We also sat down with Newt Gingrich, after his remarks to the Iowa Faith and Freedom Coalition, Saturday night in Des Moines, Iowa.
He tells us about his "different" message, and how for him, it's not about debating his opponents, but starting his own conversation with the American people.
David Brody: What is it that's resonating, you think? What you're saying with them, this audience specifically?
Newt Gingrich: Well, they want very substantial change. And they want somebody who knows about it, somebody who can articulate it, and somebody who has some record or some sense of getting it done. I think people are genuinely worried about the country. So, I think their standard this election cycle, may be the highest it's been in a long time, by which they're measuring people.
Brody: Talk to me about your poll numbers. We talked last in Florida, they were increasing. They've increased even more since then. What is going on, specifically as to what you're saying, compared to maybe some of the other candidates? Because Perry and Romney have this thing going on, but here you are, kind of just inching up as we move on. What's going on, exactly?
Gingrich: I think first of all, if you look at newt.org and you see the size of the 21st Century Contract with America, you'll see real substance. This is not just slogans or talking points. This is a serious effort to understand what America has to do.
Second, I approach the debates differently than everybody else. I think I'm there, partly, because of my Dad's background of 27 years in the Army. I'm there as a witness for the American people. I'm there to talk about what I believe we honestly have to get done to get America back on the right track. So, I think my tone and my approach is different than most people.
On one hand, I think I'm probably more positive. On the other hand, I think I'm probably tougher. But, I'm tougher with the news media. I'm tougher with describing Federal Reserve, Bernanke, what's going on in Iraq. People get this kind of different effect when I talk because I'm having a different conversation.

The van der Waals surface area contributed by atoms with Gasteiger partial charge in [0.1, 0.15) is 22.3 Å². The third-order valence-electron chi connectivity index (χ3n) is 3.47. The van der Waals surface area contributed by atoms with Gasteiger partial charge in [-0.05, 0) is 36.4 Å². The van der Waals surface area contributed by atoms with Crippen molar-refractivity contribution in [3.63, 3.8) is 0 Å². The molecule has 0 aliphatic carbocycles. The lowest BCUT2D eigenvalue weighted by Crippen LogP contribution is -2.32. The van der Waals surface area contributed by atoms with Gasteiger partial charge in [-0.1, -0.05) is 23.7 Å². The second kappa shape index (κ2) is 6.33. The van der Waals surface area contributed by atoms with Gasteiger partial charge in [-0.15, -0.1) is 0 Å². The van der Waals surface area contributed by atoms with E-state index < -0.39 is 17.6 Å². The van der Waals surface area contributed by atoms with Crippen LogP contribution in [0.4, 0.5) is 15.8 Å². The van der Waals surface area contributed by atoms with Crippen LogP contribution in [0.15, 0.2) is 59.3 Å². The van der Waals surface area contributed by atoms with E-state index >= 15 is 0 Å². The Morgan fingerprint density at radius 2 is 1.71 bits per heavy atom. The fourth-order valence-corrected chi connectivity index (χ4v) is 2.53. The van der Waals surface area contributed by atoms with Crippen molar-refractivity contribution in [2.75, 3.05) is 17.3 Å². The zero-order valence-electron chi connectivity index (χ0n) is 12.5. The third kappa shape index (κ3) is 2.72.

I'm not debating any of my colleagues. I'm trying to communicate with the American people about what we need to do together, in order to get our country back on the right direction.
Gingrich also talked to The Brody File about what it's like to meet with groups of pastors off-the-record, and why he thinks meetings like those rattle the mainstream media.
Brody: I know this is more of an under-the-radar thing, but you and Rick Perry and others speak to some pastor groups from time to time. These are private, off-the-record meetings, but what is that like to go in and speak to these pastors?
Gingrich: It's very interesting. I haven't sensed the news media nearly as worried about Barack Obama's secret fundraising. If he has a fundraiser that's off the record, nobody's allowed in. It's only billionaires giving him cash, that's somehow not a big problem. But, if we meet with 500 people of faith, and we talk with them about what's pretty obvious, we talk to them about faith, the courts, the Constitution, the nature of religion in America.
And again, my stuff is pretty open. I've done a book, I've done movies, you know, it's pretty clear where I stand. Some of these reporters get very interested. I wish they were half as interested in Obama's conversations with billionaires. On the other hand, maybe it would be great to have them get to know more pastors.
Brody: But this is a movement, though, kind of in the country, this kind of black room, red room if you will.
Gingrich: There's a very real movement among pastors who have begun to realize that, when you go back to the Founding Fathers, the decade before the Declaration of Independence, pastors played a big role as citizens. They were very central in defining the fight, and in rallying the country.
Pastors are citizens, too. They have every right as citizens to get involved. I think that really rattles the news media.